It’s not much, but it’s not nothing, my first ever patch to PostgreSQL proper is part of yesterday’s 8.4.2 release:

Fix incorrect logic for GiST index page splits, when the split depends on a non-first column of the index (Paul Ramsey)

It was just a minor syntax error I found because I was reading through that section of the code very, very, very closely (it’s true, I copy the work of smarter people than I) while implementing the indexes for GEOGRAPHY in PostGIS 1.5.

Extra, extra, PostGIS Really Fast!

Because, frankly, I love nothing more than approbation, I am going to quote this comment on “Much Faster Unions in PostGIS” in full:

This is a truly spectacular piece of work. We have often been asked by clients to buffer and merge point datasets with several million points. We attempted this using ArcWhatever (could barely open the points, let along buffer them) and FME, which ran for a week and then gave an out of memory error. So, I do the whole configure, make, make install thing, 4 times, for postgres, goes, proj4 and postgis. After a lot of swearing and running ldconfig a few million times I eventually get postgis to accept that geos really is installed – MySQL might have more limited spatial functionality, but it sure is a lot easier to build from source. Anyway, I digress. I run a few random queries using the excellent generate series capability in postgres, and manage to create, buffer and merge 100,000 points in a few seconds. Finally, I try this on a real world dataset, namely all of the postal addresses in Wales, 1.4 million or so. With a 200m buffer, this ran on a reasonably pokey 64-bit linux box in 19 minutes. Truly astonishing. Well done. Much as I love MySQL, this was a bit of St. Paul on the road to Damascus moment.

Full credit to Martin Davis, who implemented this technique in JTS. We just borrowed it for database land.

Code Sprint 2010: New York City

It’s official! Following the success of the 2009 Toronto Code Sprint a second event will be taking place in New York City, this winter.

This code sprint will bring together the developers for the MapServer, PostGIS, GDAL, GRASS, OGR, LibLAS, QGIS, Proj4 and other projects that are part of the “C Tribe” of open source software.

Timing: Saturday, February 20 to Tuesday, February 23, 9am to 4pm.

Location: OpenGeo Event Room, 148 Lafayette St, New York, New York

More Information: Wiki Page, Mailing List

Sponsor this event! Last year, sponsorship dollars paid for venue and dinners for the sprinters, who gave up their weekends and more to invest a collective 736 man hours in making their open source project stronger. Thanks again to our 2009 sponsors: Rich Greenwood,, Coordinate Solutions, LizardTech, SJ Geophysics,, GDAL! If you want to sponsor this event, and raise your profile with the 2 dozen people who make your software sing, please contact me.

Update: Thanks to our first 2010 sponsors, Coordinate Solutions, LizardTech, and! We are still looking for sponsors for 2010!


The New York Times political blog has instant commentary on Obama’s Afghanistan speech tonight, and the one-sentence teaser in the RSS feed speaks volumes:

In an address aimed at rank-and-file Americans, Mr. Obama did not call for sacrifices.

Is "Good Enough" Good Enough?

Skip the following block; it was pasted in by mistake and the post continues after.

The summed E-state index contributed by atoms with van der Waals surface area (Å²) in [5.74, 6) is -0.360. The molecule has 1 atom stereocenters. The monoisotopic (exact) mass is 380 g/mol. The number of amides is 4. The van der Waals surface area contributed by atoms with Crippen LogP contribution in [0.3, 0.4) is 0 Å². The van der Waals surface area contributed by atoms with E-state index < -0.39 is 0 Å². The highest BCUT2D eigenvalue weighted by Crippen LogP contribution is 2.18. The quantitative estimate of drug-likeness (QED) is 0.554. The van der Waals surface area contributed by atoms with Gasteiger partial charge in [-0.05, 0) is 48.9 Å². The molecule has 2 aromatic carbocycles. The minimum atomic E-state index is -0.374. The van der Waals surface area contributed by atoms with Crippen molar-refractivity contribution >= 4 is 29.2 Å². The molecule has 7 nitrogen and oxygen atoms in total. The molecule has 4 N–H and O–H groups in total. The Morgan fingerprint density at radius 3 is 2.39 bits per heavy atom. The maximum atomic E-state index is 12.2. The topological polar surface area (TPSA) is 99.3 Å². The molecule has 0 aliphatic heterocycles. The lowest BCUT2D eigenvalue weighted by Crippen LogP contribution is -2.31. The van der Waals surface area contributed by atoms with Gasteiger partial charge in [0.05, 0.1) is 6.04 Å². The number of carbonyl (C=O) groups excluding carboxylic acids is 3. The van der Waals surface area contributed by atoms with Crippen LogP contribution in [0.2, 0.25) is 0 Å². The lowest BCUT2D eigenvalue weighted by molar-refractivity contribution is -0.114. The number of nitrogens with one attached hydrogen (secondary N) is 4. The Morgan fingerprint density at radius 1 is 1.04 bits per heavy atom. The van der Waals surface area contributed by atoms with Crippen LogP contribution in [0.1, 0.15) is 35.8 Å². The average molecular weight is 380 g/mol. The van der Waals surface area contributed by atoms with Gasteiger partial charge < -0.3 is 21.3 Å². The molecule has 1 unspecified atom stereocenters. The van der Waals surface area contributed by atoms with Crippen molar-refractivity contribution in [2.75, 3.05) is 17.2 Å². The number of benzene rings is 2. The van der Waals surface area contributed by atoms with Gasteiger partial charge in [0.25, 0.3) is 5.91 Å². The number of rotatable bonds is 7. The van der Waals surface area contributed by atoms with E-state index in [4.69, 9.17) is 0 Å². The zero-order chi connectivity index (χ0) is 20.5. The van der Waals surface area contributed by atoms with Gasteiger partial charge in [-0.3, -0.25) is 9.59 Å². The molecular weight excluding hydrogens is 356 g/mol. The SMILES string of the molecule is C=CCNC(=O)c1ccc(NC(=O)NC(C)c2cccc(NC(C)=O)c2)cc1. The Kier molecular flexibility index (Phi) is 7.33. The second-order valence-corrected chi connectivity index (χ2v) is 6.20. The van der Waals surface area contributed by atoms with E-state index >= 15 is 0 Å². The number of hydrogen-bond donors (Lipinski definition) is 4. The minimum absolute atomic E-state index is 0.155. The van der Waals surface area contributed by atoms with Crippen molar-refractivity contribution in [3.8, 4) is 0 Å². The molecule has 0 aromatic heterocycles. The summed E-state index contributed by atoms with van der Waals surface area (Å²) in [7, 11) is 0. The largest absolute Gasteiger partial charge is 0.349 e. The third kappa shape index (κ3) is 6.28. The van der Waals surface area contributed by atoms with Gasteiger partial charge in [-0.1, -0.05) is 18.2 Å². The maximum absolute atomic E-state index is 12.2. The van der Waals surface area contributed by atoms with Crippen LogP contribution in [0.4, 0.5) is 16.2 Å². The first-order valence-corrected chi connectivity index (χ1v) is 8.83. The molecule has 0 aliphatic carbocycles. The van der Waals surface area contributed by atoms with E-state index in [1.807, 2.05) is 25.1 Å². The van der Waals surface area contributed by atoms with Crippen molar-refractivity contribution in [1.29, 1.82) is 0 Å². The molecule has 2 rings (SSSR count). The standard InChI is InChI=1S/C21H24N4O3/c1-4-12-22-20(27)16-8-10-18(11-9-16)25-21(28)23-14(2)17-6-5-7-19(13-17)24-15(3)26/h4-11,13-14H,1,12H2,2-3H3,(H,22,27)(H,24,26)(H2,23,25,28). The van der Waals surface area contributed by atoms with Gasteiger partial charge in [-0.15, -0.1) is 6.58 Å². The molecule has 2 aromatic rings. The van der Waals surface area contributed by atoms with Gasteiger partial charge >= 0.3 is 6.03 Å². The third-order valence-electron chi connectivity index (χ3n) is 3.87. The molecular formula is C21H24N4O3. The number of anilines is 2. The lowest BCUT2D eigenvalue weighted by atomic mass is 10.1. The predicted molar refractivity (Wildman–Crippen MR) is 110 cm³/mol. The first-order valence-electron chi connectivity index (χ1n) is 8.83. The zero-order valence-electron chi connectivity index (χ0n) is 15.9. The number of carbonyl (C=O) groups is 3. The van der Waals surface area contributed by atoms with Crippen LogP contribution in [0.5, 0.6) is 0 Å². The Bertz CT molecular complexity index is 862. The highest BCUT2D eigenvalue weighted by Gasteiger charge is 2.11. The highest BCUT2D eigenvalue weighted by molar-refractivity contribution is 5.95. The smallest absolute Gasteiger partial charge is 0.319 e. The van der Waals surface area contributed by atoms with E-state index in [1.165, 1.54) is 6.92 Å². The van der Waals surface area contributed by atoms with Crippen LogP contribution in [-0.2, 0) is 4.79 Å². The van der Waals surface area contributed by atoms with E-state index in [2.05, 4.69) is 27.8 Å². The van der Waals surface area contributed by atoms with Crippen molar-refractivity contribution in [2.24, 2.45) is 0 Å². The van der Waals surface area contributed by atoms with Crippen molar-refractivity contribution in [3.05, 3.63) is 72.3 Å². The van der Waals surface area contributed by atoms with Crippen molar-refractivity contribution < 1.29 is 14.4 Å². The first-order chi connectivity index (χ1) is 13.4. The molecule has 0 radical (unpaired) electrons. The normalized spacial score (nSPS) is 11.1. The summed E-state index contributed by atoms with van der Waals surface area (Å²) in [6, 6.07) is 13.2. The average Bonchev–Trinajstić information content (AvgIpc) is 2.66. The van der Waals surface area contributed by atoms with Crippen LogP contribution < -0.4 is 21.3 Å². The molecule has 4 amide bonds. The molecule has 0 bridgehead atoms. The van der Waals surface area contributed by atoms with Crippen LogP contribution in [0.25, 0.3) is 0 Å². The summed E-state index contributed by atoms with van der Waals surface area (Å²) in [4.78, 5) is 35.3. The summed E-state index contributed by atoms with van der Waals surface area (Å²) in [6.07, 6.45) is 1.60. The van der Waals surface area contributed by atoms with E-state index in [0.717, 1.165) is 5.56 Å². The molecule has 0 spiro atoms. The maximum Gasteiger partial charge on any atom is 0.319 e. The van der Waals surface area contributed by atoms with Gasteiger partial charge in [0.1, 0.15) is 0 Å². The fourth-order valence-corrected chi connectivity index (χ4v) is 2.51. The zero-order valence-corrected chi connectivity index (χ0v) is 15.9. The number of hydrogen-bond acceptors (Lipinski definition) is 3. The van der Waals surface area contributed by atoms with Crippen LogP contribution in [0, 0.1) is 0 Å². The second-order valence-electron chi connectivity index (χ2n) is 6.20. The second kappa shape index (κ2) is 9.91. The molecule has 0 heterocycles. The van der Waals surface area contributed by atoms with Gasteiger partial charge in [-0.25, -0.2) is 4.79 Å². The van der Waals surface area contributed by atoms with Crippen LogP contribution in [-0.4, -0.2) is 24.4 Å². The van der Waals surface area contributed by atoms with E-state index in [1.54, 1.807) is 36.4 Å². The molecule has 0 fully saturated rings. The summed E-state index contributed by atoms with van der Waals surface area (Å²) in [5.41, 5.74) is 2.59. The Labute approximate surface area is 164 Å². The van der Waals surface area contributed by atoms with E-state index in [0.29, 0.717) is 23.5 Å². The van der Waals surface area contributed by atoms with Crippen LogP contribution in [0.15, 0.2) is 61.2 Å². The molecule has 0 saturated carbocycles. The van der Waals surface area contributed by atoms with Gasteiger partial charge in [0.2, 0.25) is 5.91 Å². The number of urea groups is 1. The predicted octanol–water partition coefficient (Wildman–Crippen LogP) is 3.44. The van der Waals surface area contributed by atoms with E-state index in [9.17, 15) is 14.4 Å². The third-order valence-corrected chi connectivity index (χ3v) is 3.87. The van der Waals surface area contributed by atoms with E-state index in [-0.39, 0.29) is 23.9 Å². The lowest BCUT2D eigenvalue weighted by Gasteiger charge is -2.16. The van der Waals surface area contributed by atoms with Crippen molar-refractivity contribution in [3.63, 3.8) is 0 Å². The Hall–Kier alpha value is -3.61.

The gift that keeps on giving, for me, is performance work. Users love it, and it tickles my cerebral cortex in a way other work just cannot touch. Some of my first substantive patches to MapServer were performance patches, and I’ve also taken that tack into PostGIS.

One of the things that surprised me while investigating the MapServer QIX index structure was how little a badly built tree impacted real world performance. The QIX file, when built on point files, tends to build in far more depth than it needs, strictly speaking. The extra depth adds theoretical time to traverse the tree for searches and yet… even when I tested quite huge shape files the performance was fine.

Recently I’ve been looking again at internally indexing geometries for high performance testing of things like distance and intersections. We already have some of this for PostGIS, using the GEOS “PreparedGeometry” construction, but I’d like a native implementation, and something that doesn’t necessarily depend on a cached implementation.

There is already a form of internally indexed testing in PostGIS, in the point-in-polygon case, and while reading it over I was struck by the elegance of the underlying assumption: rather than pre-sort the geometry edges, and then build the tree, the implementation simply scans the point array from start to finish and builds parent nodes from each successive pair of nodes. The result is not a perfect tree, by any stretch of the imagination, but… it’s good enough. Because the edges are spatially auto-correlated, the parent nodes end up having good locality.

The beauty of this approach to index building is that since there is no sorting step and no re-balancing of the tree or any of that fancy stuff, you can actually build an “index” in O(n) time. A brute force intersection test is O(nm) time. But if you can build your indexes in O(n) time the cost of doing an intersection starts to get closer to O(n+m) time! (Note, I am not a computer scientist and the O() term for the actual tree-on-tree intersection test is beyond my powers.)

Now, since no sorting is being applied in the building of these “indexes” they could theoretically be terrible indexes. But since we’re indexing GIS data, and the edges have this wonderful autocorrelation, they are actually “good enough”, and obtainable in very little time.

The same tricks apply to building indexes for intersection and distance in geodetic space, which I predict will be in hot demand once people experience just how computationally expensive operations on the new PostGIS 1.5 geography type are!